On the lower left, you can see digits labeled as “3” in the training data that look more like a “2” and a “9”. They’re very different from the other “3”s in the training data so adding just a bit of privacy protection causes the model to no longer classify them as “3”. Under some specific circumstances, differential privacy can actually improve how well the model generalizes to data it wasn’t trained on by limiting the influence of spurious examples.

The right side shows more canonical digits which are classified correctly even with high levels of privacy because they’re quite similar to other digits in the training data.

Limiting how much a model can learn from a single example does have a downside: it can also decrease the model’s accuracy. With

Collecting more training data offers a way out of this accuracy/privacy tradeoff. With

Looking at the differences between predictions by digit class shows another potential complication: some classes are harder to identify than others. Detecting an “8” with high confidence requires more training data and/or lower privacy than detecting a “0” with high confidence.

This problem is exacerbated if the training data has fewer examples of one class than the others. Trying to predict an uncommon event with a differentially private model can require an enormous amount of data.

Outliers also aren’t evenly distributed within a class. Below, MNIST digits are colored by their sensitivity to higher privacy levels and projected with UMAP, forming several clusters of privacy-sensitive yellow digits. It’s possible to inadvertently train a model with good overall accuracy on a class but very low accuracy on a smaller group within the class.

There’s nothing that makes a “1” slanted to the left intrinsically harder to classify, but because there are only a few slanted “1”s in the training data it’s difficult to make a model that classifies them accurately without leaking information.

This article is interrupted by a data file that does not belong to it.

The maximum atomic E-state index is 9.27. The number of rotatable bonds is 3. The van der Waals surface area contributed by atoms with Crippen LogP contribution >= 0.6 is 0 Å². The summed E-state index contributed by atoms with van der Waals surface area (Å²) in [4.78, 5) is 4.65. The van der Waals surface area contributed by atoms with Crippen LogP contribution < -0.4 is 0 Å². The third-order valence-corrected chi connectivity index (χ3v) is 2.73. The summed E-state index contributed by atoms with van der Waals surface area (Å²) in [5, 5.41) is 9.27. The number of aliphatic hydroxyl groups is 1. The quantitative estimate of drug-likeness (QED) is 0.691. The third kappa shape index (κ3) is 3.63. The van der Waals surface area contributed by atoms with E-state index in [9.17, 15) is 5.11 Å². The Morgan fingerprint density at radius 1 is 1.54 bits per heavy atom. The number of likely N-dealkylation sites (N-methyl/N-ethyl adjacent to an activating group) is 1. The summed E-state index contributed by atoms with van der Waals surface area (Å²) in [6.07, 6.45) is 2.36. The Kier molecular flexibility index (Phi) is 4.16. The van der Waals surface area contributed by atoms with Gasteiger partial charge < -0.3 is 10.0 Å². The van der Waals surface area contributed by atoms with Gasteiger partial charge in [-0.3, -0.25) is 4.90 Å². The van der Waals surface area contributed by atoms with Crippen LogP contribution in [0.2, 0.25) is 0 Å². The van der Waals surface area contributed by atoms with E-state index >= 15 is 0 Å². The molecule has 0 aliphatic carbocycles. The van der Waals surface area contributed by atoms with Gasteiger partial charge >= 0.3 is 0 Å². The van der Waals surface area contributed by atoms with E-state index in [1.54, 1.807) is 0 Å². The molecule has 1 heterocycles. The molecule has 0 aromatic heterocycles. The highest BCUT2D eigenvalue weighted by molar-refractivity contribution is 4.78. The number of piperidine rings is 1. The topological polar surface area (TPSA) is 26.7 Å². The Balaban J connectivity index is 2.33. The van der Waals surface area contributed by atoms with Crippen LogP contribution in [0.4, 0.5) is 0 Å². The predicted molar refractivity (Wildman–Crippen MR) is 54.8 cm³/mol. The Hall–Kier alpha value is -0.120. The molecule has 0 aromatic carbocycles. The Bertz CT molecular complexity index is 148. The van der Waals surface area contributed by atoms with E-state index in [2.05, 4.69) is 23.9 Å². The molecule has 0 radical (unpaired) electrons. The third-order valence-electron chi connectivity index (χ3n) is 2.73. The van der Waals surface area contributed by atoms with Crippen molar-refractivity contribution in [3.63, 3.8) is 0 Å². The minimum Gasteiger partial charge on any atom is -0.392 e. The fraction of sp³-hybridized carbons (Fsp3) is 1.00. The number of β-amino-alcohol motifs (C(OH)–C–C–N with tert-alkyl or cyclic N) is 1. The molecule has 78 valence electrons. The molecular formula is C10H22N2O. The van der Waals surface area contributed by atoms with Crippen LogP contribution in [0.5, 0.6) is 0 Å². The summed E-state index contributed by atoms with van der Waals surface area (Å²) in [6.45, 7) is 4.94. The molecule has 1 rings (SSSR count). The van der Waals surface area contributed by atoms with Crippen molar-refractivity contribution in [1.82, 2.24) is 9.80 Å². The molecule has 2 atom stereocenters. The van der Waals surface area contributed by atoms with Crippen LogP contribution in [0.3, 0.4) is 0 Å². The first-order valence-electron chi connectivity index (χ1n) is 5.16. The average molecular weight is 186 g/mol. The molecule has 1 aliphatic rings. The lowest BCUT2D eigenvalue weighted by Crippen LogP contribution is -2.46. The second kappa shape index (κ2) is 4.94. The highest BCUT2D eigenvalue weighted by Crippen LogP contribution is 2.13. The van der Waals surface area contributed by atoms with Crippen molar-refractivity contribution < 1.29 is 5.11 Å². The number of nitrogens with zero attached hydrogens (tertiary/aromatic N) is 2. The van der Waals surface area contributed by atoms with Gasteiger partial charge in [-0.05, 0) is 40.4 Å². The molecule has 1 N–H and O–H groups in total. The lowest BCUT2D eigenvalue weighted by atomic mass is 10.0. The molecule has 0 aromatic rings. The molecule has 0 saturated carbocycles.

This disparate impact doesn’t just happen in datasets of differently drawn digits: increased levels of differential privacy in a range of image and language models disproportionality decreased accuracy on underrepresented subgroups. And adding differential privacy to a medical model reduced the influence of Black patients’ data on the model while increasing the influence of white patients’ data.

Lowering the privacy level might not help non-majoritarian data points either – they’re the ones most susceptible to having their information exposed. Again, escaping the accuracy/privacy tradeoff requires collecting more data – this time from underrepresented subgroups.

There are deep connections between generalization, memorization and privacy that are still not well understood. Slightly changing the privacy constraints, for example, can create new options. If public, unlabeled data exists, a “Private Aggregation of Teacher Ensembles“ could be used instead of gradient clipping and random noise to train a differentially private model with a smaller disparate impact on accuracy.

Finding ways to increase privacy with a smaller impact on accuracy is an active area of research – model architectures designed with privacy in mind and better dataset cleaning look like promising avenues.